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From: James Grandy (jgrandy_at_[hidden])
Date: 1999-12-13 09:58:52


Sorry to come late to this discussion; my DSL connection was (and still
is) out.

I don't think adding a windowing toolkit to boost is a good idea; it's
hard to come up with an integrated cross-platform framework that everyone
is going to be happy to use -- too many design tradeoffs at every level
of the job. However, there are certainly design patterns that have
emerged over the years, initially in the various Macintosh frameworks
(MacApp, PowerPlant), that may be worth adding to boost. There are also a
number of smaller opportunities to provide platform-independent wrappers
for concepts that seem to be relatively universal across platforms. I'd
love to see boost incorporate a set of these, just as it seeks to
incorporate fundamental building blocks for other programming tasks.

Examples I have in mind. I'm sure there are more, but these are the ones
I use in my own framework:

- a message-passing facility that can tunnel OS-specific events. The
design pattern I use is the one in the Be OS Application Framework, with
the following general class structure:

class message {
        typedef uint16 id_t;

template<typename T> class data_message {
        typedef T data_t;

class message_handler {
        void handle_message(message *msg);

class message_dispatcher : message_handler {
        void dispatch(message *msg, message_handler *target);
        bool message_available(void) const;
        void pulse(void);
        void add_target(message_handler *hdlr);
        bool remove_target(message_handler *hdlr);
        set<message_handler*> targets_;
        deque<message*> msgs_;

In the Be OS, message_dispatcher is called message_looper because it runs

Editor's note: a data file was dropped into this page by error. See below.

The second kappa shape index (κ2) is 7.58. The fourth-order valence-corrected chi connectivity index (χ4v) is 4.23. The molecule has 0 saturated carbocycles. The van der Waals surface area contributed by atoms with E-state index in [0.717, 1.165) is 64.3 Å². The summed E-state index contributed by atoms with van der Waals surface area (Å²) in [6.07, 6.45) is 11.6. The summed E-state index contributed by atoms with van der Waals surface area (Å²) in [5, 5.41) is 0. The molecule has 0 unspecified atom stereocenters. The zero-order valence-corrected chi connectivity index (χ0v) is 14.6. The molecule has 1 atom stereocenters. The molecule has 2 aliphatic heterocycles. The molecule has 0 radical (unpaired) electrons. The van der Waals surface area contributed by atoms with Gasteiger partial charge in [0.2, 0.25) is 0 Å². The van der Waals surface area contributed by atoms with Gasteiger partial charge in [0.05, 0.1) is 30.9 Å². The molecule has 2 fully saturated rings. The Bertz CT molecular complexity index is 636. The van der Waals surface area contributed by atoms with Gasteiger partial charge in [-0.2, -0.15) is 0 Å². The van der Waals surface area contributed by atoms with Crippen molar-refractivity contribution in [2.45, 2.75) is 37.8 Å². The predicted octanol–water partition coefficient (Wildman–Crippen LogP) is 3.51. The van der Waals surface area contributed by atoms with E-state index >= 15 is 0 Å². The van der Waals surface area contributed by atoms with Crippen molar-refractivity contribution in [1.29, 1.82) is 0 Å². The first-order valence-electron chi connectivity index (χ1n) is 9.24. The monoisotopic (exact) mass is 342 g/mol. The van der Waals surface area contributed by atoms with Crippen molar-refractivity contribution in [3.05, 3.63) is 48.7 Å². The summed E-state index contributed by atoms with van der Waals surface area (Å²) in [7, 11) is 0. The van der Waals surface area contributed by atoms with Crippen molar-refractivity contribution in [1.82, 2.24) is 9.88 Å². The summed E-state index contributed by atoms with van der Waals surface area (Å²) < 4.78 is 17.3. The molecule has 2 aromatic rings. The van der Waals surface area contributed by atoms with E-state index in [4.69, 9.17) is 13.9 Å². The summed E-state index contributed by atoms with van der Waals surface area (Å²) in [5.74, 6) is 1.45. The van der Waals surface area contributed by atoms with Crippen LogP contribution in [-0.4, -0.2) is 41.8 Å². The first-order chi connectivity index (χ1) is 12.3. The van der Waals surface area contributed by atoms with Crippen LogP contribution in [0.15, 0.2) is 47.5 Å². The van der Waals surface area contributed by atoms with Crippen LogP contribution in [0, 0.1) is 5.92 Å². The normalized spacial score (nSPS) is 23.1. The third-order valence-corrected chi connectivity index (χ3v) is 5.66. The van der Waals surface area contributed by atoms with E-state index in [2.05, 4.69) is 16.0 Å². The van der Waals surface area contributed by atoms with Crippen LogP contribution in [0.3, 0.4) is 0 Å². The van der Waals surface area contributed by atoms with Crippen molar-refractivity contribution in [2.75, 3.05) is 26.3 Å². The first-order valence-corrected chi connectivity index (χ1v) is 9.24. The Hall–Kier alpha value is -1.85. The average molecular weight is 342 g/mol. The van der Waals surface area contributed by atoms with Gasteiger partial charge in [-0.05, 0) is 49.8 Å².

in its own thread. Here, the client has to periodically call pulse() to
get messages dispatched to their handlers; this could be wrapped in a
thread to emulate the Be-style facility. The data_message derived class
isn't in Be, but is useful for wrapping OS-specific messages, as well as
for sending simple messages with a single data payload.

MacApp has a very similar set of messaging classes. In my experience,
this sort of library is efficient and flexible enough to support the
common UI messaging requirements.

- classes for point, and rectangle. I template by scalar type, to support
"device" coordinates, which are usually integers, as well as "view"
coordinates, which can be integers (shorts or longs), fixed point
numbers, or floats. Conversion to platform-specific structures is
efficient here (even if coordinates have to be swapped), since the data
structures are so small.

- types that support keyboard state -- a bitmask for modifier key state,
a way of determining whether a key is being pressed, and conversion to
Unicode characters, all cross-platform.

- a class that encapsulates what I call "input state" -- mouse position,
keyboard state, etc. An instance of this class would be generated
whenever an interface event is raised, and passed around as a way of
encapsulating access to the input state at the time of the event. A
similar class is possible that encapsulates output state -- coordinate
system transforms, platform-specific references to drawing context, etc.
Even if the input/output attributes are platform-specific, encapsulating
those details in one object is very useful when building event-driven
frameworks -- you can pass the object around without knowing what's inside it.

- a standard (XML?) way of describing control hierarchies, with a
cross-platform API for writing a control hierarchy to disk, and reading
one in from disk. Adobe's new desktop publishing application, InDesign,
includes in its SDK a cross-platform resource compiler called ODFRC,
except it doesn't use XML.

- a cross-platform (XML again? Unicode definitely) way of storing
strings, with an API for accessing string libraries keyed on locale (e.g.
French, Canadian, Russian, etc.).

I think there is potential to build a larger set of interface tools, but
I agree with Dave Abrahams that any such "framework" should use C++
idioms, and make use of namespaces to hide platform-specific details. I
strongly believe that the most successful UI framework is no more than a
composable set of cleanly separated sub-libraries; too much integration
is bad, in my opinion. I'd love to see generic programming used to design
a set of generic interfaces that support UI programming; I'm not yet sure
what it would look like, but I'm convinced it's worth the effort.


ps I might be willing to submit my implementation of the messaging
library and the point/rectangle classes, if there is interest.

James Grandy             Colorfield Digital Media, Inc.
jgrandy_at_[hidden]                   1.412.422.7516

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